Some people who work with clay prefer to be called by different names: ceramicists, ceramic artists, potters. Kristi Sloniger, proprietor of Moonstar Pottery and maker of one of our favorite pitchers, likens herself a potter, even though she didn't come to the art until later in life.
Kristi's formal training is in music—she received a Masters of Music for flute from Rice University in Houston, Texas, and then went on to work as a music librarian at the National Symphony in Washington, D.C. Her ceramic studies began with a wheel-throwing class at a community art center there, around 1990, and once the clay was under her fingernails she was hooked.
After some time, she returned to Houston where she says her pottery career really started. That's where she studied with studio potter Lebeth Lammers. But Moonstar didn't really take off until her and her husband moved to Chicago in 1998—that's when she decided to retire from the music business and do clay full-time. She's lucky enough to throw on a pottery wheel in her own basement studio, and her garage houses her kilns.
Kristi's generally up and at it in her studio early every day, and I asked her to take me through the process of one of her pitchers from mound of clay to finished piece:
In the beginning, there's just clay—and the wheel.
Kristi first starts a piece by weighing and wedging the clay on her Brent CXC pottery wheel, which she says is a true workhorse in the pottery world (hers is 20 years old and still going strong). "[Wedging] is something like kneading dough," she explains: This process aligns all the clay's particles and removes air pockets, after which she forms the clay into a ball shape and slaps it onto her wheel—which she uses standing up! Kristi mentions that this is a little unique, but it keeps her posture straight and lets her move about the wheel while she works.
This is the moment when one of our Large Cut Rimmed pitchers takes shape—she centers, opens, and "pulls the walls" of the clay to throw the pot. "In essence, you use centrifugal force to help you thin out the clay evenly and thinly," Kristi explains. After the basic shape is created, Kristi uses a rib, a metal tool that helps refine the outline of a piece, for clean lines.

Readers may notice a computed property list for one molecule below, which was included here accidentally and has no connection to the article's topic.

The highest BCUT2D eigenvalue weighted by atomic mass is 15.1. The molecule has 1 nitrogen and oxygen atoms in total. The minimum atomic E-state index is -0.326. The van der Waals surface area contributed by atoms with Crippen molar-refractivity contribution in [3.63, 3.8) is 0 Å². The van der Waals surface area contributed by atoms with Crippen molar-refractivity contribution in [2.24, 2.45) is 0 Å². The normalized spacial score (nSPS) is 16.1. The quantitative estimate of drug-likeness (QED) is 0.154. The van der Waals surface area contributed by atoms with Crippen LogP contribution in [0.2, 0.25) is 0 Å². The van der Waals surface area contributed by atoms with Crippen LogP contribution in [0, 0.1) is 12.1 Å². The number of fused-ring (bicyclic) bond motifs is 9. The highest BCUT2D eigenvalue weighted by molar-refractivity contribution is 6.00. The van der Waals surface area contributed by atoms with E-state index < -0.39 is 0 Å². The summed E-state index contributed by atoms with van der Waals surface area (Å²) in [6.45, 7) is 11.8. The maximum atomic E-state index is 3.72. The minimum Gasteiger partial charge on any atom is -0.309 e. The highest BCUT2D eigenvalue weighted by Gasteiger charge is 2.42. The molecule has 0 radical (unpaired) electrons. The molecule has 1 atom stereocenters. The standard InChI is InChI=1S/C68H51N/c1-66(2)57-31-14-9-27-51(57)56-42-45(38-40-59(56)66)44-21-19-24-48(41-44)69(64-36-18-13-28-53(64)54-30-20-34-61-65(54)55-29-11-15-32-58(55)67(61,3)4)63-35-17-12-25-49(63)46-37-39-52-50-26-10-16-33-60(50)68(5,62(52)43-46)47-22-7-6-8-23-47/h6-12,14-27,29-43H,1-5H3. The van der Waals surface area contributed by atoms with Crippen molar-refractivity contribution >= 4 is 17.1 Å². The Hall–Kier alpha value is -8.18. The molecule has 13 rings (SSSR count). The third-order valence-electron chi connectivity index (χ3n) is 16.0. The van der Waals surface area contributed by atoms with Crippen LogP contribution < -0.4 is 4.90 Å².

This is the point at which that beautiful swoop off the back of the pitcher happens—Kristi often cuts or alters the clay at this stage to experiment with different shapes and gestures in the pitcher form ("it creates tension and interest in the form"). She then takes it off the wheel to dry.
Then, finishing work happens.
After a pitcher has dried sufficiently, Kristi begins what's called finishing work. She'll trim the bottom, make a foot ring for the piece to rest on, and sign the piece with her signature moon and star. Then she'll cut the rim, smooth it out, and attach a handle that she's pulled earlier, which needs to dry before its trip to the kiln.
It's kiln time.
Kristi has a very large kiln—it's 32 cubic feet, or the size of two super-sized refrigerators back to back—so it takes a while to throw enough pieces to fill it, about a month. When all of the greenware, or unfired work, is ready, she'll load it into the kiln for bisque firing, which Kristi says takes the clay up to about 1800°F. This step takes the moisture out of the clay, but it doesn't mean that it's completely fired.
Glazing comes after that.
To begin glazing, Kristi must wax the bottom ring of every piece so that that part of the pitcher is not glazed—otherwise they would stick to the kiln shelves! Glazing is achieved by dipping, painting, and pouring, depending on the piece.
The glazes that Kristi uses in her ceramics are homemade, so that's an extra process that she must finish before this step. Her glazes have such character—in the muted, white satin matte one that she uses for our pitcher, there are hints of grey and blue swirling around each other. The depth of the color, to Kristi, works with food in a table setting and doesn't feel as steril as something starker. "White can have such a wide variety," she adds. (We'd agree, and so would our office.)
So, after she glazes a piece, Kristi then loads it back into a different kiln, run on gas reduction, to fire it to 2300°F for about 8 hours. This kiln allows the glaze to develop in complex and interesting ways—an exciting, yet challenging, part of the process.
After this, the kiln needs to cool very slowly, over the course of about a day, and then a herd of Kristi's pitchers can finally be unloaded. And perhaps off to your table, ready for lemonade—or something a little stronger.